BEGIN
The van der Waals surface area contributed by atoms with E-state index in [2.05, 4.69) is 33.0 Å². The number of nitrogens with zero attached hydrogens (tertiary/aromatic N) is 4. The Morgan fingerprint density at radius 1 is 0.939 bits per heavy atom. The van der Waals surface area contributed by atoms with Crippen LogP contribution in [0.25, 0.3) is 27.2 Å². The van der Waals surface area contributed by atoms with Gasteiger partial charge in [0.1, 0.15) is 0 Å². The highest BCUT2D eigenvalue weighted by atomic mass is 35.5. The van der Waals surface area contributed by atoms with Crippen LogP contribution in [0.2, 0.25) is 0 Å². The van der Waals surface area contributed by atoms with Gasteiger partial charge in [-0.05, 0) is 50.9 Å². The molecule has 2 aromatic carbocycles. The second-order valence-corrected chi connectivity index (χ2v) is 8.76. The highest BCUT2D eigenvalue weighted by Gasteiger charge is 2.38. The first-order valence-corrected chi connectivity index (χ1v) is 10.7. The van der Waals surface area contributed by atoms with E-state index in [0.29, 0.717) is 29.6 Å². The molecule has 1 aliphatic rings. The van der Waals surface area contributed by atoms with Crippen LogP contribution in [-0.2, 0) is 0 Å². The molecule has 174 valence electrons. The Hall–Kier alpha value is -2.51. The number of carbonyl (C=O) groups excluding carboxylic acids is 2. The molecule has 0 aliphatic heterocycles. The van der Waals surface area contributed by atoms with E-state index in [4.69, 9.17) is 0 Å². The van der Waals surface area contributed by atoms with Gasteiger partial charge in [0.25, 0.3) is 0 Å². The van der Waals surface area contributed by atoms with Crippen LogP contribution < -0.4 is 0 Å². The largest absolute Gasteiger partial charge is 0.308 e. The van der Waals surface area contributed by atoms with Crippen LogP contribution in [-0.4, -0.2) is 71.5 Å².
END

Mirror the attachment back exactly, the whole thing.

The van der Waals surface area contributed by atoms with E-state index in [2.05, 4.69) is 33.0 Å². The number of nitrogens with zero attached hydrogens (tertiary/aromatic N) is 4. The Morgan fingerprint density at radius 1 is 0.939 bits per heavy atom. The van der Waals surface area contributed by atoms with Crippen LogP contribution in [0.25, 0.3) is 27.2 Å². The van der Waals surface area contributed by atoms with Gasteiger partial charge in [0.1, 0.15) is 0 Å². The highest BCUT2D eigenvalue weighted by atomic mass is 35.5. The van der Waals surface area contributed by atoms with Crippen LogP contribution in [0.2, 0.25) is 0 Å². The van der Waals surface area contributed by atoms with Gasteiger partial charge in [-0.05, 0) is 50.9 Å². The molecule has 2 aromatic carbocycles. The second-order valence-corrected chi connectivity index (χ2v) is 8.76. The highest BCUT2D eigenvalue weighted by Gasteiger charge is 2.38. The first-order valence-corrected chi connectivity index (χ1v) is 10.7. The van der Waals surface area contributed by atoms with E-state index in [0.29, 0.717) is 29.6 Å². The molecule has 1 aliphatic rings. The van der Waals surface area contributed by atoms with Crippen LogP contribution in [-0.2, 0) is 0 Å². The molecule has 174 valence electrons. The Hall–Kier alpha value is -2.51. The number of carbonyl (C=O) groups excluding carboxylic acids is 2. The molecule has 0 aliphatic heterocycles. The van der Waals surface area contributed by atoms with E-state index in [4.69, 9.17) is 0 Å². The van der Waals surface area contributed by atoms with Gasteiger partial charge in [0.25, 0.3) is 0 Å². The van der Waals surface area contributed by atoms with Crippen LogP contribution < -0.4 is 0 Å². The largest absolute Gasteiger partial charge is 0.308 e. The van der Waals surface area contributed by atoms with Crippen LogP contribution in [-0.4, -0.2) is 71.5 Å².